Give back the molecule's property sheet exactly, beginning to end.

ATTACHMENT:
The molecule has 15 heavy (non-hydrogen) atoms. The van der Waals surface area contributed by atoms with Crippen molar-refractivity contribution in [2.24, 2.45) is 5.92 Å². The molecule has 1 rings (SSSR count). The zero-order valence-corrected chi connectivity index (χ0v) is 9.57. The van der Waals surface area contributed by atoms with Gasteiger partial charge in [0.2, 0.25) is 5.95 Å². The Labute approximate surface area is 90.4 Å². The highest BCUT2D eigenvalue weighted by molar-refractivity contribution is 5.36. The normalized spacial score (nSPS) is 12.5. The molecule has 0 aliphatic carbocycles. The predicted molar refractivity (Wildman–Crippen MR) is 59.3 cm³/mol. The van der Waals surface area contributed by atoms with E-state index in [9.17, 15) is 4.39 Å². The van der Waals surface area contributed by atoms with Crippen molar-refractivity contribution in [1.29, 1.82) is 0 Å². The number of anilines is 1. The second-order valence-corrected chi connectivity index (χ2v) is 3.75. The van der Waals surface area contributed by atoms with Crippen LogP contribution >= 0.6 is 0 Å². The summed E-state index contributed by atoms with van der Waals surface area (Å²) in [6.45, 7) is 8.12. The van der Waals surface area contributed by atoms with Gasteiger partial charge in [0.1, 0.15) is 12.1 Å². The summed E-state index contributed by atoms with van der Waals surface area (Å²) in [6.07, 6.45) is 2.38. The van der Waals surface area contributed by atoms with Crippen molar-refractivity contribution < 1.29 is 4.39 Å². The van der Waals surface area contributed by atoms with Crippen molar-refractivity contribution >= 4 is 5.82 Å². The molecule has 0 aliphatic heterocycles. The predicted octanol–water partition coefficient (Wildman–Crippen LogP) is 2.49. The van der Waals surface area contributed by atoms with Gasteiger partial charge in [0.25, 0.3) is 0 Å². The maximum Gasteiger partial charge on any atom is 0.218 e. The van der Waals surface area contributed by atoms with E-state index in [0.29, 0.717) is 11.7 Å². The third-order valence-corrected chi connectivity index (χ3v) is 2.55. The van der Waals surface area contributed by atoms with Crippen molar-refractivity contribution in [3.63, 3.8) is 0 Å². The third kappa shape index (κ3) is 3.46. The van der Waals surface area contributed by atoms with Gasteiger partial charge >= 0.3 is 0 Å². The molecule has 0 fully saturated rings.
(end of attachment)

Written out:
The molecule has 15 heavy (non-hydrogen) atoms. The van der Waals surface area contributed by atoms with Crippen molar-refractivity contribution in [2.24, 2.45) is 5.92 Å². The molecule has 1 rings (SSSR count). The zero-order valence-corrected chi connectivity index (χ0v) is 9.57. The van der Waals surface area contributed by atoms with Gasteiger partial charge in [0.2, 0.25) is 5.95 Å². The Labute approximate surface area is 90.4 Å². The highest BCUT2D eigenvalue weighted by molar-refractivity contribution is 5.36. The normalized spacial score (nSPS) is 12.5. The molecule has 0 aliphatic carbocycles. The predicted molar refractivity (Wildman–Crippen MR) is 59.3 cm³/mol. The van der Waals surface area contributed by atoms with E-state index in [9.17, 15) is 4.39 Å². The van der Waals surface area contributed by atoms with Crippen molar-refractivity contribution in [1.29, 1.82) is 0 Å². The number of anilines is 1. The second-order valence-corrected chi connectivity index (χ2v) is 3.75. The van der Waals surface area contributed by atoms with Crippen LogP contribution >= 0.6 is 0 Å². The summed E-state index contributed by atoms with van der Waals surface area (Å²) in [6.45, 7) is 8.12. The van der Waals surface area contributed by atoms with Gasteiger partial charge in [0.1, 0.15) is 12.1 Å². The summed E-state index contributed by atoms with van der Waals surface area (Å²) in [6.07, 6.45) is 2.38. The van der Waals surface area contributed by atoms with Crippen molar-refractivity contribution < 1.29 is 4.39 Å². The van der Waals surface area contributed by atoms with Crippen molar-refractivity contribution >= 4 is 5.82 Å². The molecule has 0 aliphatic heterocycles. The predicted octanol–water partition coefficient (Wildman–Crippen LogP) is 2.49. The van der Waals surface area contributed by atoms with Gasteiger partial charge in [0.25, 0.3) is 0 Å². The maximum Gasteiger partial charge on any atom is 0.218 e. The van der Waals surface area contributed by atoms with E-state index in [0.29, 0.717) is 11.7 Å². The third-order valence-corrected chi connectivity index (χ3v) is 2.55. The van der Waals surface area contributed by atoms with Crippen molar-refractivity contribution in [3.63, 3.8) is 0 Å². The third kappa shape index (κ3) is 3.46. The van der Waals surface area contributed by atoms with Gasteiger partial charge >= 0.3 is 0 Å². The molecule has 0 fully saturated rings.